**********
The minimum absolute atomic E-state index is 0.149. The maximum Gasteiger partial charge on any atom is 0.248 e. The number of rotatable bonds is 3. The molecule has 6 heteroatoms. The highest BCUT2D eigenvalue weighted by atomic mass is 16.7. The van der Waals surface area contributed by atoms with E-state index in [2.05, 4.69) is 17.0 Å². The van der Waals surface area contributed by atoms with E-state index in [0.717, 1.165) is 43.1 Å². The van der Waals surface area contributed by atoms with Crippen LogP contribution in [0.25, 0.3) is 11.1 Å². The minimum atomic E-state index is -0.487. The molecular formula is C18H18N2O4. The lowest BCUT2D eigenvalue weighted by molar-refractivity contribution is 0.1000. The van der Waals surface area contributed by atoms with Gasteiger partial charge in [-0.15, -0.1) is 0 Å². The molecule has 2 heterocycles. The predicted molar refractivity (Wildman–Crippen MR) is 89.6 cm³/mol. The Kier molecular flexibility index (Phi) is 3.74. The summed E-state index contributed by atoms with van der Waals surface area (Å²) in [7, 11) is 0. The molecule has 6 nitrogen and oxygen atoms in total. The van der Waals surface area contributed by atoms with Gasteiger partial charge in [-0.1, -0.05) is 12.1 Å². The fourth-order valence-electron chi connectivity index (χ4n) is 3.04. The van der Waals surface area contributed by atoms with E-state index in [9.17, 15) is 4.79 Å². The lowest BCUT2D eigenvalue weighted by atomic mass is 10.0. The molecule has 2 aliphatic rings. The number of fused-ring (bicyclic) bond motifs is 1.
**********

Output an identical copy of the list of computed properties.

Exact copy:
The minimum absolute atomic E-state index is 0.149. The maximum Gasteiger partial charge on any atom is 0.248 e. The number of rotatable bonds is 3. The molecule has 6 heteroatoms. The highest BCUT2D eigenvalue weighted by atomic mass is 16.7. The van der Waals surface area contributed by atoms with E-state index in [2.05, 4.69) is 17.0 Å². The van der Waals surface area contributed by atoms with E-state index in [0.717, 1.165) is 43.1 Å². The van der Waals surface area contributed by atoms with Crippen LogP contribution in [0.25, 0.3) is 11.1 Å². The minimum atomic E-state index is -0.487. The molecular formula is C18H18N2O4. The lowest BCUT2D eigenvalue weighted by molar-refractivity contribution is 0.1000. The van der Waals surface area contributed by atoms with Gasteiger partial charge in [-0.15, -0.1) is 0 Å². The molecule has 2 heterocycles. The predicted molar refractivity (Wildman–Crippen MR) is 89.6 cm³/mol. The Kier molecular flexibility index (Phi) is 3.74. The summed E-state index contributed by atoms with van der Waals surface area (Å²) in [7, 11) is 0. The molecule has 6 nitrogen and oxygen atoms in total. The van der Waals surface area contributed by atoms with Gasteiger partial charge in [-0.1, -0.05) is 12.1 Å². The fourth-order valence-electron chi connectivity index (χ4n) is 3.04. The van der Waals surface area contributed by atoms with E-state index in [9.17, 15) is 4.79 Å². The lowest BCUT2D eigenvalue weighted by atomic mass is 10.0. The molecule has 2 aliphatic rings. The number of fused-ring (bicyclic) bond motifs is 1.